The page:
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Review: The Guernsey Literary and Potato Peel Pie Society, by Mary Ann Schaffer and Annie Barrows
Random House/Dial, 2008. 290 pp. $17

Early 1946, Juliet Ashton, a British journalist and author of lighthearted essays, tires of her book tour and finds little inspiration in London, where (male) gossip columnists and pundits resent her success. She’s also looking for Mr. Right and, at age thirty-two, despairs of finding him — or even knowing who he’d be, if she tripped over him in broad daylight.

Intrigue comes via letter: A man on the island of Guernsey has acquired a book, second-hand, that once belonged to Juliet, who left her name and address inside the front cover. Since the Germans occupied the island during the recent war, no bookshops exist there any longer; and since he likes the book, selected essays by Charles Lamb, could Miss Ashton please give him the name of a London bookshop that could sell him more? And, by the way, she might like to know that, partly because of her old book, the Guernsey Literary and Potato Peel Pie Society came into existence.

Girls evacuated from the Channel Islands in 1940 to Marple, Cheshire, try on clothes and shoes donated by America (courtesy Ministry of Information and Imperial War Museum, London, via Wikimedia Commons; public domain)

Naturally, this piques Juliet’s interest, so she writes back, sparking an avid correspondence between the several members of the literary society and herself. Meanwhile, Juliet writes and receives other letters — from the publisher (also a friend), his sister (another friend), an obnoxious American who’s courting her, and other Guernsey residents who don’t belong to the literary society but have opinions about it, and the participants, they must share. Many of these acquaintanceships cross. To no surprise, Juliet comes to believe — hope — that her next book will revolve around the German occupation of the island.

I usually avoid epistolary novels, but this one manages to work, chiefly because the milk of human kindness runs like a river through its pages, and I enjoy the portraits of the island eccentrics. They have names like Isola and Dawsey, and there’s a fellow with a more commonplace moniker but singular taste — he’s read only one book in his life, by Marcus Aurelius, and his friends show great patience every time the society meets, when he lectures them about it.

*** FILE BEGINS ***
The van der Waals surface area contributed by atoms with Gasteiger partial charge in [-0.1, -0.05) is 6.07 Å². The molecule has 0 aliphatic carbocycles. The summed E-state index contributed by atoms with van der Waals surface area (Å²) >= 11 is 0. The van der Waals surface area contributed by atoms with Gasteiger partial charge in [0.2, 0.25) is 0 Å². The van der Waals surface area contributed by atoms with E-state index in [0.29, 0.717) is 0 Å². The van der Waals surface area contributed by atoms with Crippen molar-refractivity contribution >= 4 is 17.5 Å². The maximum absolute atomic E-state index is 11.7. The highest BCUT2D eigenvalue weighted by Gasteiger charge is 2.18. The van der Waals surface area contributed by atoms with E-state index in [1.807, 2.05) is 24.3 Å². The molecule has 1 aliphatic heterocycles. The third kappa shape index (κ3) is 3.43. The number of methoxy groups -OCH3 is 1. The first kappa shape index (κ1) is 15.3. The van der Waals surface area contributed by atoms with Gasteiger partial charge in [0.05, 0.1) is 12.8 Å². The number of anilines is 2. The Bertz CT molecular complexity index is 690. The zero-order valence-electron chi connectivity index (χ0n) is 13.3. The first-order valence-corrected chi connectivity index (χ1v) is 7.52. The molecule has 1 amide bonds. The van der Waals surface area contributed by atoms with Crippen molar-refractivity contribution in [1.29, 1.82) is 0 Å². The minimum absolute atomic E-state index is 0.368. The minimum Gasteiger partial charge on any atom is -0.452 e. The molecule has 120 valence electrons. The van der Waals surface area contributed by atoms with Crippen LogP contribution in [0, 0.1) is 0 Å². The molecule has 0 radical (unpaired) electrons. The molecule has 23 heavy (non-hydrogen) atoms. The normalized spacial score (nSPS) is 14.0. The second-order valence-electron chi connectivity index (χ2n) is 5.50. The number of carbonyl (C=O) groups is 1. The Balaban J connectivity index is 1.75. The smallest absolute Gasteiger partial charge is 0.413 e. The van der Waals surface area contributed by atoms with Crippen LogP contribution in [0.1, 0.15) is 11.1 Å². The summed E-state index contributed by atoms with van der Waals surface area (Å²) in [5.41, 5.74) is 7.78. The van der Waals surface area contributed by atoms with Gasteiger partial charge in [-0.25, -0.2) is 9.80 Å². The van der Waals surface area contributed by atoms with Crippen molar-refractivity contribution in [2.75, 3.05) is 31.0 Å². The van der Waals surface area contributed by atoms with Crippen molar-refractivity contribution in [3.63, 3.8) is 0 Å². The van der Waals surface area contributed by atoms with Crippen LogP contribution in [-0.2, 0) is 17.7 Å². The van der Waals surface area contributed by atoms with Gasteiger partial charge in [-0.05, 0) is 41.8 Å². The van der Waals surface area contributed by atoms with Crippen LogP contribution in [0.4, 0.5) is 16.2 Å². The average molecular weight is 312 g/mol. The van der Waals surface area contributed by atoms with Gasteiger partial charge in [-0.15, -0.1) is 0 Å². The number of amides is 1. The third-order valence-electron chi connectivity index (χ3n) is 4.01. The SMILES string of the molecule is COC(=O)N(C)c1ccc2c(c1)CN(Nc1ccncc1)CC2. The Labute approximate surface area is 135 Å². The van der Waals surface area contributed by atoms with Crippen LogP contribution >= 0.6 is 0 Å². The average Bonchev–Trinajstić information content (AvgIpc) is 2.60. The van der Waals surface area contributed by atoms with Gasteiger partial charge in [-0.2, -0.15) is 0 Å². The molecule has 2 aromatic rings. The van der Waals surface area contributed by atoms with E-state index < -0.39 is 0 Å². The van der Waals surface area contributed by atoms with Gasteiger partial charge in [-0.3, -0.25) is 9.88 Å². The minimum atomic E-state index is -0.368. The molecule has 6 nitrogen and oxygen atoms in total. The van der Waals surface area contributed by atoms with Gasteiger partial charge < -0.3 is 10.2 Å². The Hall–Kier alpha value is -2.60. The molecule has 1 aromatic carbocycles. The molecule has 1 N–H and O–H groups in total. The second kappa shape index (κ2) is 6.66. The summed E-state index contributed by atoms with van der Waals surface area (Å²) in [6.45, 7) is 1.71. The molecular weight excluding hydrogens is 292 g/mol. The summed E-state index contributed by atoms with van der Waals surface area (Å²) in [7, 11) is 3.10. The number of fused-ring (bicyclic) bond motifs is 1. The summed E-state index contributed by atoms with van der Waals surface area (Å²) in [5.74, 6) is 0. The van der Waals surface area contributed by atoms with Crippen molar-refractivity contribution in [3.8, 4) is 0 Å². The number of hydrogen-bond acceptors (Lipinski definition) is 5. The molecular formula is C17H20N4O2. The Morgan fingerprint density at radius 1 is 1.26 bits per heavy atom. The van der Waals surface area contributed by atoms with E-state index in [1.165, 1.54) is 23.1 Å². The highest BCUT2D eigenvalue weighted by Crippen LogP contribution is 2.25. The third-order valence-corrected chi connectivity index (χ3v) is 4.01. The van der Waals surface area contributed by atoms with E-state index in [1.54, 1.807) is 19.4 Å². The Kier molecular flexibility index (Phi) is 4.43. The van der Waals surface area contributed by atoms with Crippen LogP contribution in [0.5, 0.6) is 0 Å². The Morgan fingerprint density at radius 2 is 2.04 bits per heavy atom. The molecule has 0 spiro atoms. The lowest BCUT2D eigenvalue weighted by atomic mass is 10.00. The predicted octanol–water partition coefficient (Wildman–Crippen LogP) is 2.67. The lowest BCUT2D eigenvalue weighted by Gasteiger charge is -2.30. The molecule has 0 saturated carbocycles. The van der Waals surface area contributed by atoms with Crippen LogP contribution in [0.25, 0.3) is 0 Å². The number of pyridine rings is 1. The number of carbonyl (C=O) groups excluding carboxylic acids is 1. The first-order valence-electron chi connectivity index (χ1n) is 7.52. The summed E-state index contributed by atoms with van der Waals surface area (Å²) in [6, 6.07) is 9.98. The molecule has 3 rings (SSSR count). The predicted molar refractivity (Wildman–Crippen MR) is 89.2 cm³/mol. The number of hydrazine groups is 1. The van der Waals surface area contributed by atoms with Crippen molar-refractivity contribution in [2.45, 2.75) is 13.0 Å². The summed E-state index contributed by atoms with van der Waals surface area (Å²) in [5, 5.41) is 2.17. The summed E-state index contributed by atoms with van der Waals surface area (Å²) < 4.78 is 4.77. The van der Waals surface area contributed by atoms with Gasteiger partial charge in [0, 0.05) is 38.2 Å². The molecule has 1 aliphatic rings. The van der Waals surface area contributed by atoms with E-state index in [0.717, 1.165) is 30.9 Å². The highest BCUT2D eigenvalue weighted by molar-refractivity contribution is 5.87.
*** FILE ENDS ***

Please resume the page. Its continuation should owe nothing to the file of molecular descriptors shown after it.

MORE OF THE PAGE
Humor peppers the letters, as with Juliet’s publisher’s remark about her American suitor: “He’s all charm and oil, and he gets what he wants. It’s one of his few principles.” Or Juliet’s observation that, because Charles Lamb taught Leigh Hunt’s youngest daughter how to say the Lord’s Prayer backwards, “You naturally want to learn everything you can about a man like that.”

You may have concluded by now that the authors have striven for an Austenesque touch, and you’d be right. (Austen’s books also make a cameo appearance.) As a series of vignettes about good-hearted characters, Guernsey succeeds, and though at times treacle threatens, the narrative mostly avoids that pitfall. If you’re looking for an edge, you won’t find it here, but there’s longing and pain to leaven the story.

Some epistolary novels suffer from contrivance, particularly the looseness with which the entries logically connect, but that doesn’t bother me here. If you read Guernsey, don’t expect high stakes or a gripping storyline; the significant questions are too mundane, as in, will Juliet find a writing subject for her book and, in the bargain, true love?

Nothing wrong with that, but we’re talking light entertainment, purely. Guernsey doesn’t take itself too seriously, and therein lies its charm. Perhaps because letters say only so much — or these letters do—I don’t find Juliet a full, memorable character, so her concerns don’t compel me. But they don’t have to; characters like Isola, who makes herbal potions that everyone politely avoids, dabbles in phrenology, and fashions herself a would-be Miss Marple, carry the load, such as it is. Unfortunately, the American suitor is a caricature of the rich, narcissistic male; his opposite, a central figure of island life deported by the Germans for wartime acts of resistance, reads more like an ideal than a real person. The minor characters, consequently, steal the show.

For the most part, Guernsey capably straddles that perilous territory between humor and hideousness, offering a glimpse of the Occupation, in seemingly different version from its Continental counterparts. Maybe the authors airbrush a few things, but in the main, I believe their account. I do wish they hadn’t introduced a French refugee incarcerated at Ravensbrück, who seems to need only a few months on the island, among new friends, to become whole enough to cope. Sure.

But these are quibbles. The Guernsey Literary and Potato Peel Pie Society makes fun reading, a short, not-too-sweet tale of warmth and humor.

Disclaimer: I obtained my reading copy of this book from the public library.